Markets working to support sustainable development

In the News: September 30th 2015

30 Sep 2015

Here you will find a round-up of all the latest news and events in market governance from around the world.


  • Fairtrade International has announced that they are introducing a new standard for Fairtrade carbon credits. This new 'Fairtrade Climate Standard' would allow Fairtrade certified producers, farming and rural communities to participate in carbon trading markets – backed by Fairtrade pricing. For example, a coffee producer generating carbon credits by planting trees to combat deforestation would receive a Fairtrade minimum price and price premium. They will test the scheme through seven pilots across the world, across three types of project: forestry, renewable energy and energy efficiency. 

A coffee plantation. Source: Wikipedia


  • Populations of North Sea cod have improved enough for the Marine Stewardship Council to take the fish off its ‘avoid eating’ list. The next step could be for the cod to gain MSC certification for sale in UK markets, which has been given to some Cornish hake and Scottish haddock fisheries. 


  • A World Bank geological survey appears to show that Malawi has significant mineral deposits with potential for exploitation. Following the World Bank advice, the Malawian Government have applied to become a member of the Extractive Industries Transparency Initiative, to ensure that any new mining industry is developed with maximum transparency on any incoming revenue that could aid the country's development.


  • China has made two significant climate announcements in recent days. It has committed to creating a country-wide cap and trade programme that will expand on seven province-based pilot schemes. It has also announced a pledge of USD$3.1 billion to the Green Climate Fund to assist developing countries to implement climate mitigation and adaptation in their countries.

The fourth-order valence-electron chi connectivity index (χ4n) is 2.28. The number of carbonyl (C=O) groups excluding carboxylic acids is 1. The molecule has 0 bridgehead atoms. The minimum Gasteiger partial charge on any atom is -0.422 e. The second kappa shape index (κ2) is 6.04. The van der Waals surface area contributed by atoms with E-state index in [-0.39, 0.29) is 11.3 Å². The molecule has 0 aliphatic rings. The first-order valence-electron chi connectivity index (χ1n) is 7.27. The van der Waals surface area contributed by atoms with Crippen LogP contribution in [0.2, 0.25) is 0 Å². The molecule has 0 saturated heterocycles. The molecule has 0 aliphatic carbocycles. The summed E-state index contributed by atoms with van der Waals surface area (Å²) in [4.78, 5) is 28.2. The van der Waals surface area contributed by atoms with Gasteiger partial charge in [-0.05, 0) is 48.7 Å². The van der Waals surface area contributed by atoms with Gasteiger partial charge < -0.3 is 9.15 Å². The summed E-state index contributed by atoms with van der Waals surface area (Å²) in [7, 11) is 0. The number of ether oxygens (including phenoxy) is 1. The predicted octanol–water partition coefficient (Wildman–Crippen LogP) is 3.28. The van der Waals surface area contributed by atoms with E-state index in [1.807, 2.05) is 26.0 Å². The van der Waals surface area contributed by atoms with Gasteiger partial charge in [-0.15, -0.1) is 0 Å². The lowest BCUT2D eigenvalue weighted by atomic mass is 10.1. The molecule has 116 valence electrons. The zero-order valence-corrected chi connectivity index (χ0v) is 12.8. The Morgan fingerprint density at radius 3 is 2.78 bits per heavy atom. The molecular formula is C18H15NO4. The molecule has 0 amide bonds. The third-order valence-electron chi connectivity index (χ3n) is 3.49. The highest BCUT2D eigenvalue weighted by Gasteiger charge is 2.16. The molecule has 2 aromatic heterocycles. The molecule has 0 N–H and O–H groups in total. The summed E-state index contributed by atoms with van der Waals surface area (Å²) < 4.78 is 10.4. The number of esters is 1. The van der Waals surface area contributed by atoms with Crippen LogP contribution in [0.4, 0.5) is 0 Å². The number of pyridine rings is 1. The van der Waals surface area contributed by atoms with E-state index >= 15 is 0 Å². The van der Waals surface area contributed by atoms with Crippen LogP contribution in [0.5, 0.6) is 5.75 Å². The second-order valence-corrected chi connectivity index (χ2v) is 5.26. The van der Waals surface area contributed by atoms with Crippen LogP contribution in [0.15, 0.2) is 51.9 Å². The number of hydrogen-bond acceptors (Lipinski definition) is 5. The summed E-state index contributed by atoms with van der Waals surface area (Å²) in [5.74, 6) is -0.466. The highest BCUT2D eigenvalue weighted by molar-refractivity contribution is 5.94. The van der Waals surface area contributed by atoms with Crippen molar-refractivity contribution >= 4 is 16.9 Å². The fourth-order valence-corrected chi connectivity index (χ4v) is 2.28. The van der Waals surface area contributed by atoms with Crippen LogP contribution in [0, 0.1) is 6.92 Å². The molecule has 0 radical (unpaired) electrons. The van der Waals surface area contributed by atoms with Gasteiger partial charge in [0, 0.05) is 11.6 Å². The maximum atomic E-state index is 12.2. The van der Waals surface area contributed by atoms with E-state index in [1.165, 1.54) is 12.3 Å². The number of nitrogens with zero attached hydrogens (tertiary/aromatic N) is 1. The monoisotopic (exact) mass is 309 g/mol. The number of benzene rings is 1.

• The Indian Environment Minister has taken aim at the Clean Development Mechanism (CDM) programme, arguing that after some initial success, the CDM market for carbon credits has stalled. Minister Prakash Javadekar has said that leaders should incentivise green growth through other measures. He argued the CDM market was failing because the  low prices for credits did not sufficiently change the practices of high-polluting industries. 

A wind farm in China. Source: Wikipedia

Sustainable business

  • In response to the Sustainable Development Goals (SDGs), three major entities committed to sustainable business have unveiled a tool which provides guidance to companies on how to positively respond to the SDGs. The UN Global Compact, the World Business Council for Sustainable Development and the Global Reporting Initiative have developed the SDG Compass. It provides best-practice advice to businesses on how to align their business to the SDGs. See more here.
  • On the sidelines of the SDG process in New York, the UN Sustainable Stock Exchange (UNSSE) initiative welcomed a new entrant – Sri Lanka’s stock exchange. The UN SSE scheme works to foster transparency across publicly-listed companies on sustainable development objectives and encourage long-term sustainable investment. It also aims to work together with investors, regulators and companies to promote sustainability initiatives.